Are you an ISTJ or an INTJ? With three of the four type preferences in common, they might seem very similar. In reality, these two types have some commonalities, but they also have differences. If reading about personality functions bores you, you can go ahead and skip to more concrete examples by clicking here.
First, their similarities: The ISTJ and the INTJ share their auxiliary and tertiary functions — Extraverted Thinking (Te) and Introverted Feeling (Fi) respectively.
What does it mean? It means that people with extraverted thinking are into planning and organization. They don’t leave things to chance and want to stay on top of things.
In addition, extraverted thinkers tend to be very logical. If they have to make a decision, they rely on facts rather than feelings and emotions.
Their mental energy is directed outwards — they do not overanalyze themselves. Instead, their brains are busy solving world’s problems or figuring out how to make things more favorable for themselves.
Their tertiary function — introverted feeling — is less developed, but it matures over time and may be more noticeable in older ISTJs and INTJs. Some younger types who are very self-aware and well-developed may also display their preference for introverted feeling in a more obvious way.
Introverted feelers have their own moral compass. Being true to their own values, they constantly check their compass to decide whether something is positive or negative. Once they make up their mind about who they are, they tend to stay in their comfort zone and close themselves off from new experiences. This particular trait is more pronounced in the ISTJ type.
However, ISTJ’s and INTJ’s dominant functions are different. The ISTJ’s dominant function is introverted sensing (Si). When processing new information, introverted sensors fall back on their past. They compare real time events to what happened in the past in order to make a judgement.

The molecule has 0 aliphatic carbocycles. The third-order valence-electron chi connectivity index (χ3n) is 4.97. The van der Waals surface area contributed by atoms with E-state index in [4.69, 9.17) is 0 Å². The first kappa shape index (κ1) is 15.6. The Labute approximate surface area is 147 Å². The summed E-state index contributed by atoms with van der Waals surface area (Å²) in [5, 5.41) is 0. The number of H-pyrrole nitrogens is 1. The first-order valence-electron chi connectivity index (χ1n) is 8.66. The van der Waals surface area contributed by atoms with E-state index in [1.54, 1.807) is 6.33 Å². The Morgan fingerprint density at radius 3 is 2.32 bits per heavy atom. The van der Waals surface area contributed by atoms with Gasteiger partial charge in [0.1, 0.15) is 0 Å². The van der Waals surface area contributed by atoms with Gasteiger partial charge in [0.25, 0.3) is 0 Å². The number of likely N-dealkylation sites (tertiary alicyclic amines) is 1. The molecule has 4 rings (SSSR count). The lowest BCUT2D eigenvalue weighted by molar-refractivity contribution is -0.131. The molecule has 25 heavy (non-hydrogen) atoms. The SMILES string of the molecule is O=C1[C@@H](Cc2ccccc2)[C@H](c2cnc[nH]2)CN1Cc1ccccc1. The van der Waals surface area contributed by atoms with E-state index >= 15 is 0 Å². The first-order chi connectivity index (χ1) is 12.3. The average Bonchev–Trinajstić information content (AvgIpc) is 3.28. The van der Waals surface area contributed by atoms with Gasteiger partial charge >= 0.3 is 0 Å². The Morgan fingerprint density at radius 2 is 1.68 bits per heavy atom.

The INTJ’s dominant function is introverted intuition (Ni). People whose dominant function is introverted intuition live in the world of thoughts, ideas and concepts. They do a lot of reading and analyzing and are great at spotting trends and patterns. They think in abstract terms, and their thinking is future-oriented. Because they consume so much information, they often experiences hunches and aha moments — intuition at work.
Here are some more random commonalities and differences:
- Both INTJs and ISTJs enjoy their time alone. They want to live a private life where they can focus on their own priorities.
- Neither of the two types is particularly flexible.
- They aren’t particularly romantic either.
- ISTJs are into following rules and traditions while INTJs couldn’t care less for such things.
- Both INTJs and ISTJs want to have neat and organized homes.
- Both types are rational and don’t allow emotions get in the way.
- Both rely on logic and facts when they have to make a decision.
- Both INTJs and ISTJs appear very serious.
- INTJs are more independent than ISTJs.
- Other people’s opinions are extremely important to ISTJs. INTJs, on the other hand, are more concerned about their own opinions of others.
- ISTJs want to work within a structure while INTJs want to be free.
- ISTJs follow the hierarchy while INTJs think they are above such things.
- ISTJs respect authority while INTJs constantly challenge it.
- ISTJs trust other people’s expertise while INTJs always think they know better than others.
- INTJs are more comfortable with risk taking while ISTJs prefer to stick to tried-and-true methods.
- INTJs are big picture thinkers while ISTJs are more focused on details.
- INTJs are future-oriented while ISTJs focus on the here and now.
- INTJs live in the world of possibilities while ISTJs tend to limit themselves to what they already know.
- ISTJs resist change while INTJs get excited thinking of what could be.
- ISTJs prioritize what needs to be done while INTJs do whatever they want to do.
- ISTJs will stay in unhappy relationships out of duty or because they don’t want their struggles become obvious to others. INTJs, on the other hand, have little tolerance for what they dislike.
- ISTJs may stay with a job they don’t like for the sake of their financial well-being. INTJs, on the other hand, don’t worry about such things and will seek jobs that fulfill their desire for self-realization.
- When they learn, ISTJs are only able to appreciate something that is very practical and applicable while INTJs enjoy abstract ideas and concepts.
If you aren’t sure about your personality type, try taking this test.
The 16 Personalities home here.
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